How 3D NAND Makes QLC and PLC Feasible

Four groups of dots representing the number of voltage levels in MLC, TLC, QLC, and PLC flash.Something that has really changed over the past few years is the use of an increasing numbers of voltage levels in multi-level cell flash, from SLC, to MLC, to TLC, and then QLC, with the promise of PLC (5 bits per cell) in the foreseeable future.  That means each PLC cell must be able to hold 32 voltage levels accurately, and the NAND chip’s control logic must be able to tell one level from the next.  This post’s graphic is intended to illustrate the dramatic difference between the four voltage levels required by MLC and PLC’s 32 levels.  TLC (eight levels) and SLC (16 levels) are included to round out the picture.

What has changed to make this large number of voltage levels more feasible today than it has been in the past?  In this post The Memory Guy will try to answer this question.

Why Wasn’t There Much QLC Planar NAND?

The ability to successfully produce QLC came as an added benefit of the transition from planar NAND to 3D NAND.  Although QLC NAND was first introduced way back in 2006 by mSystems, a company acquired later that year by SanDisk (now a part of Western Digital), and although SanDisk and Toshiba (now Kioxia) eventually sold QLC NAND products in 2009,  the technology was never successful with planar NAND because it took so long to qualify QLC operation.

Chips were always first introduced with SLC, and then were qualified to go to MLC.  A little later the TLC qualification would be done, and then QLC would be the next step.  But by the time QLC in one process node was ready for production the next process node was available, and MLC in the new process node always provided a lower cost/gigabyte structure than the QLC of the former process node.  This removed any incentive to qualify a part for QLC.

It’s easy to understand why qualification was a tricky problem.  With planar NAND the area of the floating gate drops dramatically from one process to the next.  For example, when NAND migrated from 55nm to 45nm, the area of the gate shrank by a factor of about 100%-(45²/55²)=33%.  By losing 33% of its area it also lost 33% of the electrons that represent a bit or a voltage level.  When splitting the electrons in a cell into sixteen different voltage levels that’s a big deal!

How 3D NAND Differs

So why is there so much QLC 3D NAND, and why is there talk of PLC? It’s because in 3D NAND the gates are all about the same size for any number of layers. You don’t have the gate areas being reduced by 33% or more with each new process generation.  The gate area is roughly the thickness of the wordline layer times the diameter of the gate (or charge trap) in the vertical column.  Neither of these dimensions changes much from one layer count to the next.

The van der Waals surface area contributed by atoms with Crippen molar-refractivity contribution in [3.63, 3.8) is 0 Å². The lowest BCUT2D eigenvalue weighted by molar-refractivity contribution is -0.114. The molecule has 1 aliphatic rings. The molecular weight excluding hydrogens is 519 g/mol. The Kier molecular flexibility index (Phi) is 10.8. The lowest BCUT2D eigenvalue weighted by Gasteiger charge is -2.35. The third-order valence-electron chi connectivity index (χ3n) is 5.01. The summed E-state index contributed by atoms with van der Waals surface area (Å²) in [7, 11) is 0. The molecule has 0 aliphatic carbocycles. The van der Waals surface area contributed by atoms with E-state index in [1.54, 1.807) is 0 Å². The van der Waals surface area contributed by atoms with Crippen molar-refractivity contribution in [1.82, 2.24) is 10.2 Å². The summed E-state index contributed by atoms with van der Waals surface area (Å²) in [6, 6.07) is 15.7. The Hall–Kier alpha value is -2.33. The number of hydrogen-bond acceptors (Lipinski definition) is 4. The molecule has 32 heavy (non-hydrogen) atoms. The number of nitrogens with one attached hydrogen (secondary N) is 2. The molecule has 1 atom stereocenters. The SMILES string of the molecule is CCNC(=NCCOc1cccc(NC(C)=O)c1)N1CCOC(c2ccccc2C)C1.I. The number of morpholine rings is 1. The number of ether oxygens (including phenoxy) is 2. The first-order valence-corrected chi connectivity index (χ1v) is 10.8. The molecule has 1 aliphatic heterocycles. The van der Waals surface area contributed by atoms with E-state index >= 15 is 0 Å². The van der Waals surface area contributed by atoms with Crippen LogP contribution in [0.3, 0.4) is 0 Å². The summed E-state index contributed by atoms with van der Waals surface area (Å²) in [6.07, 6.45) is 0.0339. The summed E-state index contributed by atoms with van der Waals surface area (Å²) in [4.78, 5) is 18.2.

It’s always easier to hit a target that’s standing still, and 3D NAND’s gate area is almost standing still, so getting to QLC suddenly became a reasonable goal.  If you could make 48-layer NAND work at TLC then it’s not so difficult to get all subsequent layer counts to do the same. If you could do that with 64-layer QLC then all subsequent layer counts were simple. PLC offers the same promise.

Plus, 3D NAND has a much larger gate area to begin with than did the more recent generations of planar NAND.  I explained that in a 2018 Memory Guy post.

Controllers Get Credit Too!

Of course, due credit must be given to the increasing sophistication of NAND flash controllers.  Note that memory is not the only technology to benefit from Moore’s Law.  CMOS logic increases its transistor count too.  This means that the same price of controller becomes increasingly sophisticated over time.  A portion of this increased sophistication is used to improve error correction capabilities.  The controllers that are used with QLC flash include significantly better error correction than those that were introduced with the first MLC flash chips.

What the Future Holds

In another post The Memory Guy explained the diminishing cost returns gained by increasing the number of bits per cell.  While there’s no hard limit to the minimum acceptable cost return, there will come a time that the development of one more bit per cell will cost more than can be justified.  Nobody wants to spend one million dollars to improve costs by such a small amount that the return is less than one million dollars.

In-chip noise is also an issue when dealing with smaller and smaller fractions of the cell’s readout voltage, and the normal way to deal with noise issues is to slow operations down, allowing signals to settle.  This means that both reading the chip and writing to it will become more error prone and slower to the point that the chip will be undesirably slow or the required error correction will become too costly.

That said, it’s impossible to tell when this point will be reached, but my guess is that it will happen very soon.  PLC may be the last stop in this progression.

On the other hand, the incredible genius of semiconductor researchers may come up with very innovative means of approaching this problem that take us to six, seven, or even eight bits per cell.  Time will tell.  This level of genius is one of the things that makes this industry so fascinating!

If you want to gain thorough insights into issues like this that combine technical insight with financial understanding please consider working with Objective Analysis.  We specialize in helping bring the future into better focus with our technical, financial, and analytical depth.

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